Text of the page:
Well you could sell them directly to me.

This is what Games Workshop does. It’s it’s own distributor.

Now GW is huge so that works for them. But would it work for you?

Let’s look at a few of the logistics.

You wouldn’t want me emailing you wanting to buy one of your things from you to sell on.

This wouldn’t be worth your time. Plus in the UK I don’t expect to pay postage on an order from a distributor so it would be costly.

So you’ll have a minimum order amount I can put in for. Typically that’s £150 before VAT.

That’s better for you because your dealing with solid orders.

But it sucks for me.

Because if I order £150 of your stock and then a customer comes in and asks for that one thing I don’t have I need to put in another £150 order for it.

That’ll cost me a lot of money very quickly.

So unless your product looks like it’s going to massively sell I’m not going to stock it in the first place.

And now your back to only selling on your site.

So what do you do?

Well you need a middle man.

You need a distributor.

I currently deal with four distributors to run my business.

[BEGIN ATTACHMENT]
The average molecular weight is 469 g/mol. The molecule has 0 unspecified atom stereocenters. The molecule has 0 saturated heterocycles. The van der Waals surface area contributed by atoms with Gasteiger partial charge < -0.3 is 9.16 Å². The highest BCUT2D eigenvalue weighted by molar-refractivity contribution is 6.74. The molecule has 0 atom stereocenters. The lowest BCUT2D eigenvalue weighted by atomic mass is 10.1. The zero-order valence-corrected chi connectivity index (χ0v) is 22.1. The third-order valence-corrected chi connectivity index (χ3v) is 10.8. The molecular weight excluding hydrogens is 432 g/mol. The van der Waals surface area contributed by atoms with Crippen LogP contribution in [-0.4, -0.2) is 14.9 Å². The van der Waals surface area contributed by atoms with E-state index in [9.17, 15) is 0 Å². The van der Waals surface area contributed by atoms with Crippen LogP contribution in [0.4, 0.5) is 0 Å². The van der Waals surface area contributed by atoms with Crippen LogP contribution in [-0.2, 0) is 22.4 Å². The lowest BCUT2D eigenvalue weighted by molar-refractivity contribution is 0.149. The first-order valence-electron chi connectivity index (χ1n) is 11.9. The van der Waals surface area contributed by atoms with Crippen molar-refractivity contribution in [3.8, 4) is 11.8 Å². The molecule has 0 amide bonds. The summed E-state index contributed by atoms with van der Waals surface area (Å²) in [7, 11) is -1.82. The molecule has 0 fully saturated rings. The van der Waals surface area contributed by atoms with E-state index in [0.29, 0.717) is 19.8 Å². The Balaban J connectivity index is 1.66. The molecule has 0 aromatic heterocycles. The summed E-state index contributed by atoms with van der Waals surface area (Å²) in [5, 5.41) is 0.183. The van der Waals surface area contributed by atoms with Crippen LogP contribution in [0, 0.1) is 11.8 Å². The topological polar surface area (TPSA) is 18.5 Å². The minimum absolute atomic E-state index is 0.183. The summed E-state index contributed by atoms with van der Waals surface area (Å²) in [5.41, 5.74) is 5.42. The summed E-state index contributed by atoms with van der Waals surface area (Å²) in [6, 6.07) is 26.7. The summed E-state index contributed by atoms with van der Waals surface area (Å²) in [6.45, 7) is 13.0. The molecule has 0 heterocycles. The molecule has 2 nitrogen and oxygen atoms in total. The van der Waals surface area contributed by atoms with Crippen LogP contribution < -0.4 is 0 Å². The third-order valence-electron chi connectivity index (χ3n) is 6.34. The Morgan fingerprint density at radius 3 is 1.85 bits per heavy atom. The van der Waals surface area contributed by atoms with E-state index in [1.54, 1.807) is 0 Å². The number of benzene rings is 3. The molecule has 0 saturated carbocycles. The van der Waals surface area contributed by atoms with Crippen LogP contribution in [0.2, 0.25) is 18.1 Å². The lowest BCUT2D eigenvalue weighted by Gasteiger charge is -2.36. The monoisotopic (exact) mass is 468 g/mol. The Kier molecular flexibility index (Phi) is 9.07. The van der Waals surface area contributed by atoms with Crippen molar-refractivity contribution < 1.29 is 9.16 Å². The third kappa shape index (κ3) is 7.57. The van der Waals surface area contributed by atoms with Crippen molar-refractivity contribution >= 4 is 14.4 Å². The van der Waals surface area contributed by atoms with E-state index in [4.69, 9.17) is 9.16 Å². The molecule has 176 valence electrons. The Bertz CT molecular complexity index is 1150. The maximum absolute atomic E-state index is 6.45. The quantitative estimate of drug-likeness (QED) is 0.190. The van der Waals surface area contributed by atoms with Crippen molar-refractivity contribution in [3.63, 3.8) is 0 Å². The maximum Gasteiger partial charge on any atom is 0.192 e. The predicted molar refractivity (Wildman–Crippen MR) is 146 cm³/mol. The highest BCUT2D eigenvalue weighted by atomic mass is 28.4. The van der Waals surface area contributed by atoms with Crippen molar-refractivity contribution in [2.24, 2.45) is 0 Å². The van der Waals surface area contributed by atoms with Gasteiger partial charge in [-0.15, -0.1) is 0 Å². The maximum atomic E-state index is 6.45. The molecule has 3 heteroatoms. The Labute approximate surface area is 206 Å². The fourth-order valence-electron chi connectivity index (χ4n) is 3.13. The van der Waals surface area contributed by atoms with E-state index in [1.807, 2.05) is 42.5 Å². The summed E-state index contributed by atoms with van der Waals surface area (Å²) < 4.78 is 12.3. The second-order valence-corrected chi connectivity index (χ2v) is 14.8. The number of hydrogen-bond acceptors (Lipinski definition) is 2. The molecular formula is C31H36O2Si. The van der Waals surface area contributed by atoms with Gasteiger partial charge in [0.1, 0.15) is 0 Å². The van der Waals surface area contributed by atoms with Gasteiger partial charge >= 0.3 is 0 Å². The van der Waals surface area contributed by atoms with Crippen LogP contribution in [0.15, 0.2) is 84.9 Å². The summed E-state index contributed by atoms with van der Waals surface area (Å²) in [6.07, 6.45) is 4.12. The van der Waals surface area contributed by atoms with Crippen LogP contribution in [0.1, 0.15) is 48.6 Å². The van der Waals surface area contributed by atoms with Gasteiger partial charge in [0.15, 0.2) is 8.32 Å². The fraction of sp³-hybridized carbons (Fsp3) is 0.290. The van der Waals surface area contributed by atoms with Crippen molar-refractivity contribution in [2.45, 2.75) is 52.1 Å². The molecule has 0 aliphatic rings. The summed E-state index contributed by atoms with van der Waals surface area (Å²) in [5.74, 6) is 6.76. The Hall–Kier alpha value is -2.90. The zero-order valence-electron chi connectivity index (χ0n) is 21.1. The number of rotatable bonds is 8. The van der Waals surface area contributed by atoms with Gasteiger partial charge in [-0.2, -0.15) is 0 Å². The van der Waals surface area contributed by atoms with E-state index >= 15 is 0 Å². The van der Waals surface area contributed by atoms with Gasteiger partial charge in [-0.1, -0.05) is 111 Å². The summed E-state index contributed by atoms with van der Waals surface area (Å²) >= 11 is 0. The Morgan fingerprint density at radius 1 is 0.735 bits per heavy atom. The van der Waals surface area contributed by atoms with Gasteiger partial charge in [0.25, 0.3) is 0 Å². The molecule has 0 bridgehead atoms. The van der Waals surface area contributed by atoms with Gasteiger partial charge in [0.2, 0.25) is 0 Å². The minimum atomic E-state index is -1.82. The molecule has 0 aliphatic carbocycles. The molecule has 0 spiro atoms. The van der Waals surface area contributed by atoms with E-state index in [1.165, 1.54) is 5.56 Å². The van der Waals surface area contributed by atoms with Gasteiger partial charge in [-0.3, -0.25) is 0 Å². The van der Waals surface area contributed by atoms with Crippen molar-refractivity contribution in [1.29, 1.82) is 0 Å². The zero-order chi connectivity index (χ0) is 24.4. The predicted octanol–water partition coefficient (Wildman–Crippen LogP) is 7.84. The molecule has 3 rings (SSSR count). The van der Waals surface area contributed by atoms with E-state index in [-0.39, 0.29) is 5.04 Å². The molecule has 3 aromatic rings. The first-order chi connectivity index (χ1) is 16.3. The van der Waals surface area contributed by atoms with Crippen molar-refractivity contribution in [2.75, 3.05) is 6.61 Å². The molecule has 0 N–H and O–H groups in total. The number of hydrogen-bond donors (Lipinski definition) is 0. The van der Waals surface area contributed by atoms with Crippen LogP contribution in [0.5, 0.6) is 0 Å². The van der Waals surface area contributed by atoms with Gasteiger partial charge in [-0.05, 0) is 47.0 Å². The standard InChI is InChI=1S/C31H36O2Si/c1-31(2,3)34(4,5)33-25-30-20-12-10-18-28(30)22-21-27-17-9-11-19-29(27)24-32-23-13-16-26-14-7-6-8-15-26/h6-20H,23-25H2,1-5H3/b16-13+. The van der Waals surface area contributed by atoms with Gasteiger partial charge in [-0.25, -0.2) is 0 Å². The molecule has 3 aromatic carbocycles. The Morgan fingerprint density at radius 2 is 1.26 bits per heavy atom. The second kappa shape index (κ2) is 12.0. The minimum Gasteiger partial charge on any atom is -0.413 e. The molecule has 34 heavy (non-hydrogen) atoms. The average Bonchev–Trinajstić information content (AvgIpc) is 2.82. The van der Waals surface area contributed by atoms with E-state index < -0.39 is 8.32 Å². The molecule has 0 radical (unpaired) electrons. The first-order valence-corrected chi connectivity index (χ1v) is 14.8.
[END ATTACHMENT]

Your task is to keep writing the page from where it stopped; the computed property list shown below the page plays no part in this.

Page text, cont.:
Now what that means is I’ve got four businesses that can supply me multiple different ranges each.

So if I’m already selling 2 or 3 ranges from a distributor and they add your range to their list of available stock I can give it a go.

Because if someone comes in and asks for that thing I don’t have it’s fine. I’m putting in an order anyway so I’ll add it to it.

There’s much less risk for me so I’m much more likely to stock your products.

I really would recommend anyone who’s serious about turning their kickstarter into a business to start contacting distributors as soon as you know you’ve funded.

It’s also something I can help you with 😉

Now here’s the thing. The distributor wants a cut of the money too.

How much?

Well that gets a little Non Disclosure Agreementy to talk about in detail.

So let’s put a ball park figure of 20% on it.

And now you’re looking at your retail price being 55-65% less than your costs.

But we’re not done yet.

Because remember we said you want this to be a business?

So you need to make a profit!

And currently you’re just breaking even.

As a rule of thumb you need to make a profit of at least 100% on everything you sell.

Why?

Well you need money to run a business. To pay bills and wages and to invest in new products.

Otherwise we’re back to you having a hobby not a business.

So what does that equation look like?

Well it’s:

(Cost of product X2)x1.65

So you make a 100% profit and there’s enough slack for a distributor and retailers.

Make sense?

Again if your struggling to get your head round this then get in contact.

So let’s look at this for a model that costs £9.99.

Retailers and a distributor need £6.50 if that money.

Which means you’ve got £3.50 left.

So your product needs to cost £1.75 or less.

And you make £1.75 on every one sold.